The only pieces left on the circuit are the LED+limiting resistor (47 Ohm), which is not strictly necessary but we will use it to see proof of activity, a 10 kOhm pull up resistor on the MCLR line that must be connected and a ceramic capacitor (10 microFarad) on the power source to stabilize it (you can try even if you don’t have it, but some issues might arise).

You can find more details on the connections needed to program it in section 2.0 of the datasheet.

Creating a new project

Once everything is setup and ready, open MPLABX and create a new empty project for a PIC16f18326 (or whatever your PIC model happens to be). Hit File > New Project and fill in the forms.

Create a standalone project.
Select the correct device ID (you can’t miss, invalid names are not allowed).
Here you should select the compiler toolchain; if you have not yet installed it you can do it now, following the highlighted link. If you managed to use MPLAB XPRESS this step is not required.

The empty project should have nothing in it, so we can begin by creating a main.c. You can do this either from the project view (left click on Source Files > New > main.c) or by creating a new file and adding it to the project (left click on Source Files > Add existing item). Annoyingly, a main function alone is not enough to run anything (sometimes it might be, but let’s play it safe); you first need to configure your device.

MPLABX manages everything by creating automated makefiles, so you don’t have to worry about linker scripts and memory configuration. If nothing else, it makes it easier to get started.

Register configuration

There are certain system registers that are written by the program in flash memory (the read-only part of memory were firmware is stored), so their configuration is static and cannot by changed during runtime. Unlike pretty much everyone else Microchip did not go with the default linker script approach to change specific sections of program memory; instead, they use #pragma directives.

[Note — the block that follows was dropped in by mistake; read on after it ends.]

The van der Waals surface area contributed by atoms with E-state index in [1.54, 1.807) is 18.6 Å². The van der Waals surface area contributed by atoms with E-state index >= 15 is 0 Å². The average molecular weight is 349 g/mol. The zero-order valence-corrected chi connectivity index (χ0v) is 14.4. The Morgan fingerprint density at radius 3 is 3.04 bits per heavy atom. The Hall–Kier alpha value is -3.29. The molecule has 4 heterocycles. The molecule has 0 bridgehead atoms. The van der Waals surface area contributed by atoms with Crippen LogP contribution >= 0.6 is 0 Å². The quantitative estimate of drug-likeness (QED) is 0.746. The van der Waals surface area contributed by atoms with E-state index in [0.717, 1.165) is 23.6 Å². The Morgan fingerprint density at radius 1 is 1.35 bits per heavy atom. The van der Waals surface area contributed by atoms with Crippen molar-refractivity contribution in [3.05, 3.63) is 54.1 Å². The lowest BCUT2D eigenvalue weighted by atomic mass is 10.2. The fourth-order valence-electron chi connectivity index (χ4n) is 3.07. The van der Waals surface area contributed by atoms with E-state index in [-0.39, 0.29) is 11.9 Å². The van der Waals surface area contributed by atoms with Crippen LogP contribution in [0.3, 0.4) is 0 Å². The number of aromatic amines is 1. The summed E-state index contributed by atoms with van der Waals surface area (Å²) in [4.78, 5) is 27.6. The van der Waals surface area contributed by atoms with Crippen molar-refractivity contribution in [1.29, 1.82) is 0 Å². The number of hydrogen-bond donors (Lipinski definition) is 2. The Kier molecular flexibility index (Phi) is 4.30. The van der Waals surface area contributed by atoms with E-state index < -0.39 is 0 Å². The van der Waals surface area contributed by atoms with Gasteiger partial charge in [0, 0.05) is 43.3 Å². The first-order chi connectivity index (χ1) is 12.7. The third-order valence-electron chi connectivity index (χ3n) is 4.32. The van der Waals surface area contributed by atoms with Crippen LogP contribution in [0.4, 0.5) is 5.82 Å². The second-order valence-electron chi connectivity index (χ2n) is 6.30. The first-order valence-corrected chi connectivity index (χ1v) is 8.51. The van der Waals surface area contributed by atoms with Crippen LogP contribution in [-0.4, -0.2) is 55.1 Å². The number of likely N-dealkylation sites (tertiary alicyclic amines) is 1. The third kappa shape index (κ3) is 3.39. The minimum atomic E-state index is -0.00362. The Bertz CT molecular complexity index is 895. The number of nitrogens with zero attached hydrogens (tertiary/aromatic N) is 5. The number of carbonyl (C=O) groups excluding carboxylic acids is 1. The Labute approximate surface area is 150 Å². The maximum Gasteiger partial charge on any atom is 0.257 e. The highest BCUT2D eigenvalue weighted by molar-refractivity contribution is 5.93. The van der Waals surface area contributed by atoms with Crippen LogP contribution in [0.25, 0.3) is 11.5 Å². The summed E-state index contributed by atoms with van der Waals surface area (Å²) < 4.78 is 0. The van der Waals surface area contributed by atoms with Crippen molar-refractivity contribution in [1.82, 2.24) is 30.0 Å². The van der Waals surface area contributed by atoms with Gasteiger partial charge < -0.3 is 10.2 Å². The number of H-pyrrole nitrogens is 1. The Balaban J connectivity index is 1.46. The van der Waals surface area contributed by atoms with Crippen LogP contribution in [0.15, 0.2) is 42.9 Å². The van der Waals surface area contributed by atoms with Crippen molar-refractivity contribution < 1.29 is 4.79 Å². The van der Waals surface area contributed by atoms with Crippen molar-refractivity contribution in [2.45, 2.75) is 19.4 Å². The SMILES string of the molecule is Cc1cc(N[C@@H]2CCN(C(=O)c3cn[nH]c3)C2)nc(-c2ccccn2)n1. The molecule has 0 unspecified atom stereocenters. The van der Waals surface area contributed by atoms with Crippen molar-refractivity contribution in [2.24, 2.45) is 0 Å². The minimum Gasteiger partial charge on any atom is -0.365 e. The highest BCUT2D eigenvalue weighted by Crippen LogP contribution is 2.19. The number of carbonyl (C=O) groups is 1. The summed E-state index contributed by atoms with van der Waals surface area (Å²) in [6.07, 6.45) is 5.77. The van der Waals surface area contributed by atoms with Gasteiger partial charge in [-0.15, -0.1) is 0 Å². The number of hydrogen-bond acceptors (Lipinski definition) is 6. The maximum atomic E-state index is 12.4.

#pragma is a special C preprocessor directive used to turn on and off custom features in the compiler, and the XC8 compiler defines the config feature that allows to change static registers values.

There are 20–30 system registers to be configured. Hunting their names and function in the datasheet would be a huge pain, but luckily we can generate the boilerplate code through a decent interface integrated in MPLABX.

Go into Window > Target Memory Views > Configuration Bits; in the bottom of the IDE a new widget with a list of registers should appear. Right of the bat you can make sure that FWDTEN is set to OFF. This enables the Watchdog Timer, a special device that resets our MCU if no activity is detected. Don’t care about it now. Beside that, we have to take care of the internal oscillator.

The oscillator is the heart of our MCU. It is the device that creates a steady clock signal used to execute instructions; in PIC architecture every instruction typically takes 4 clock cycles to execute. This means that, for example, with a clock frequency of 32 MHz (32 million clock pulses per second) your MCU will run at 8 million instructions per second, with every instruction taking 125 nanoseconds.